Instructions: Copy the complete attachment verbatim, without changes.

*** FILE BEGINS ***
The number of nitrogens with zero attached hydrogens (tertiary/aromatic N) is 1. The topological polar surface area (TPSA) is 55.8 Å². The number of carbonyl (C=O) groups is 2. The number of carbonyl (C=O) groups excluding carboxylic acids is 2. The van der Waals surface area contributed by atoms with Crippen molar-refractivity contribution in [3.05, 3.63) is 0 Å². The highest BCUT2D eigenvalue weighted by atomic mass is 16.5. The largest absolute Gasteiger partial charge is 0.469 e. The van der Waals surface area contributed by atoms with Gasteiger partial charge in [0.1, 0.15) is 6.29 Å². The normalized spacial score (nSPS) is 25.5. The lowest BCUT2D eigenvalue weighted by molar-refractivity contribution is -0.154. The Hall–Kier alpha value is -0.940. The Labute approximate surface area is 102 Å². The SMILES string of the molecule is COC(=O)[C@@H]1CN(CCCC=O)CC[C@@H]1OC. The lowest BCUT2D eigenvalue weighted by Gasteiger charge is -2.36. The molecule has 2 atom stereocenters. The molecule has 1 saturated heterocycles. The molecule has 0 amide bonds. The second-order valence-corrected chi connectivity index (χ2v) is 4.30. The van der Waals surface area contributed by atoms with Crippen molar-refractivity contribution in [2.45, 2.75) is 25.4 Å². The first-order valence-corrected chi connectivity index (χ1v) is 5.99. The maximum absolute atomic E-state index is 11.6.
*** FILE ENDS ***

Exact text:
The number of nitrogens with zero attached hydrogens (tertiary/aromatic N) is 1. The topological polar surface area (TPSA) is 55.8 Å². The number of carbonyl (C=O) groups is 2. The number of carbonyl (C=O) groups excluding carboxylic acids is 2. The van der Waals surface area contributed by atoms with Crippen molar-refractivity contribution in [3.05, 3.63) is 0 Å². The highest BCUT2D eigenvalue weighted by atomic mass is 16.5. The largest absolute Gasteiger partial charge is 0.469 e. The van der Waals surface area contributed by atoms with Gasteiger partial charge in [0.1, 0.15) is 6.29 Å². The normalized spacial score (nSPS) is 25.5. The lowest BCUT2D eigenvalue weighted by molar-refractivity contribution is -0.154. The Hall–Kier alpha value is -0.940. The Labute approximate surface area is 102 Å². The SMILES string of the molecule is COC(=O)[C@@H]1CN(CCCC=O)CC[C@@H]1OC. The lowest BCUT2D eigenvalue weighted by Gasteiger charge is -2.36. The molecule has 2 atom stereocenters. The molecule has 1 saturated heterocycles. The molecule has 0 amide bonds. The second-order valence-corrected chi connectivity index (χ2v) is 4.30. The van der Waals surface area contributed by atoms with Crippen molar-refractivity contribution in [2.45, 2.75) is 25.4 Å². The first-order valence-corrected chi connectivity index (χ1v) is 5.99. The maximum absolute atomic E-state index is 11.6.